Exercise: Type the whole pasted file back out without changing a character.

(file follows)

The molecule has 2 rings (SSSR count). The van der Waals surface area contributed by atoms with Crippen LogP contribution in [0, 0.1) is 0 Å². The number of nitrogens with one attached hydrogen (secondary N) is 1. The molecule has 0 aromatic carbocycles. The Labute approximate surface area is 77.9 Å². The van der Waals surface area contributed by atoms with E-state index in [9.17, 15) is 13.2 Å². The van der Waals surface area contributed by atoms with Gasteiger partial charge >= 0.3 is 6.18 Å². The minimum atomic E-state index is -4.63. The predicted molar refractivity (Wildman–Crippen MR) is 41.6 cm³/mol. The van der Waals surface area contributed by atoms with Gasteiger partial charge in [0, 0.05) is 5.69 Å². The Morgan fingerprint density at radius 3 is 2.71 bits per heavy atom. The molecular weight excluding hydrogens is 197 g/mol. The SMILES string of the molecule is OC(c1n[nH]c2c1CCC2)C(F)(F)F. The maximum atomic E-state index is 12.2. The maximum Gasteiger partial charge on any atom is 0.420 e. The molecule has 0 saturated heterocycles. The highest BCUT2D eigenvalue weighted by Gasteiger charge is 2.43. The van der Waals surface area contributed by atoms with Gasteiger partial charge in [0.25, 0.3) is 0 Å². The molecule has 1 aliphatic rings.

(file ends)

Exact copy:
The molecule has 2 rings (SSSR count). The van der Waals surface area contributed by atoms with Crippen LogP contribution in [0, 0.1) is 0 Å². The number of nitrogens with one attached hydrogen (secondary N) is 1. The molecule has 0 aromatic carbocycles. The Labute approximate surface area is 77.9 Å². The van der Waals surface area contributed by atoms with E-state index in [9.17, 15) is 13.2 Å². The van der Waals surface area contributed by atoms with Gasteiger partial charge >= 0.3 is 6.18 Å². The minimum atomic E-state index is -4.63. The predicted molar refractivity (Wildman–Crippen MR) is 41.6 cm³/mol. The van der Waals surface area contributed by atoms with Gasteiger partial charge in [0, 0.05) is 5.69 Å². The Morgan fingerprint density at radius 3 is 2.71 bits per heavy atom. The molecular weight excluding hydrogens is 197 g/mol. The SMILES string of the molecule is OC(c1n[nH]c2c1CCC2)C(F)(F)F. The maximum atomic E-state index is 12.2. The maximum Gasteiger partial charge on any atom is 0.420 e. The molecule has 0 saturated heterocycles. The highest BCUT2D eigenvalue weighted by Gasteiger charge is 2.43. The van der Waals surface area contributed by atoms with Gasteiger partial charge in [0.25, 0.3) is 0 Å². The molecule has 1 aliphatic rings.